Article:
I'm not opposed to the concept of tipping at all. You got to a restaurant, someone waits on you, refills your drinks, makes sure you have a pleasurable experience, I'm all for it. They get a big tip.

I go to a Japanese restaurant where the sushi chef prepares my sushi in front of me, I'll tip them directly.

I get shuttle service from the hotel to the airport, I'll tip the driver as a bonus 'thanks for helping me' kind of idea.

But I, and the rest of the United States, are starting to see more and more self checkout services that ask for a tip when they did none of the work.

Now I'm not talking about where you buy something at, say, a food service where you use the touchscreen to place your order and a human being prepares it for you. I don't even mind tipping on that every once in a while, especially when the food art in question is an artform (cookies, cakes, something of that nature).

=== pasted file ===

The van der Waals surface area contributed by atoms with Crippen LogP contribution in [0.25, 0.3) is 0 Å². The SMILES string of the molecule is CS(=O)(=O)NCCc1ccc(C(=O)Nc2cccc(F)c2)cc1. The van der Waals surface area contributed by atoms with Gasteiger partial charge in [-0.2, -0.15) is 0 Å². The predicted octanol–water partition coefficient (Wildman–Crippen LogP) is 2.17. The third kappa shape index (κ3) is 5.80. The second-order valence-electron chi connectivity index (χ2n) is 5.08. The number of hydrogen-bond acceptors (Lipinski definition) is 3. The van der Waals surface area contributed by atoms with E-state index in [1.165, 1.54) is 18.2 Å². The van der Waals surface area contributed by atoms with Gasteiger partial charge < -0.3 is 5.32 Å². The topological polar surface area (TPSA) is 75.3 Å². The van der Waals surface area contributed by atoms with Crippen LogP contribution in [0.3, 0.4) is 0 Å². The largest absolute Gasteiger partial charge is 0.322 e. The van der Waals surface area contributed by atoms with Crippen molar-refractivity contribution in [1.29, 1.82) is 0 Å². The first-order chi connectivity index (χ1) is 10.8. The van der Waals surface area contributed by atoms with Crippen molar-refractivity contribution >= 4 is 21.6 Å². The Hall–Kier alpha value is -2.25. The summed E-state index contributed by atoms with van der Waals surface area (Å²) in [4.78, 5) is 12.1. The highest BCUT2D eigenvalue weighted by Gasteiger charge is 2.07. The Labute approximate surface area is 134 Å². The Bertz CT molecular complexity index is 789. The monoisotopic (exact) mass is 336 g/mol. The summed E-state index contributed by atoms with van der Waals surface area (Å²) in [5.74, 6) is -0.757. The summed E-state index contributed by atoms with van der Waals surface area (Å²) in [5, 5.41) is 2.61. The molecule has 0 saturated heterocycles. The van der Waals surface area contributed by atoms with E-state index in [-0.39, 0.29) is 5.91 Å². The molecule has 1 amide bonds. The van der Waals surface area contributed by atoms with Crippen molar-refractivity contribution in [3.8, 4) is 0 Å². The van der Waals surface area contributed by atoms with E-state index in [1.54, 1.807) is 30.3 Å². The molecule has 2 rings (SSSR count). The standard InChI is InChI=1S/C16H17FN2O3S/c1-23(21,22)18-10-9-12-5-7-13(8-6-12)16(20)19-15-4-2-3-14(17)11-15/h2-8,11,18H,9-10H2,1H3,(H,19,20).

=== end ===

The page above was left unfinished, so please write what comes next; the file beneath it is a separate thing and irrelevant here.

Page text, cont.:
But I'm talking about a store where you walk up to a self checkout lane, scan your own items, forget that you didn't bring any bags so now you have to pay additionally for a bag, then, at the end, the store asks if you want to add a tip.

To who? Me? Yeah, I'd love a tip for doing all my own work but, no, the tip goes... somewhere. They never specify.

If it was something like Goodwill that asks if you want to round-up for job training, I mean, maybe? Sometimes, but not all the time. But it generically asks for a tip when you did all the work. In fact, at times, there are some self checkouts where there's not even an employee anywhere to be seen near the self checkout area as they may be out stocking shelves or helping someone else.

Just another thing to watch for and place your own judgement on if you tip or not.

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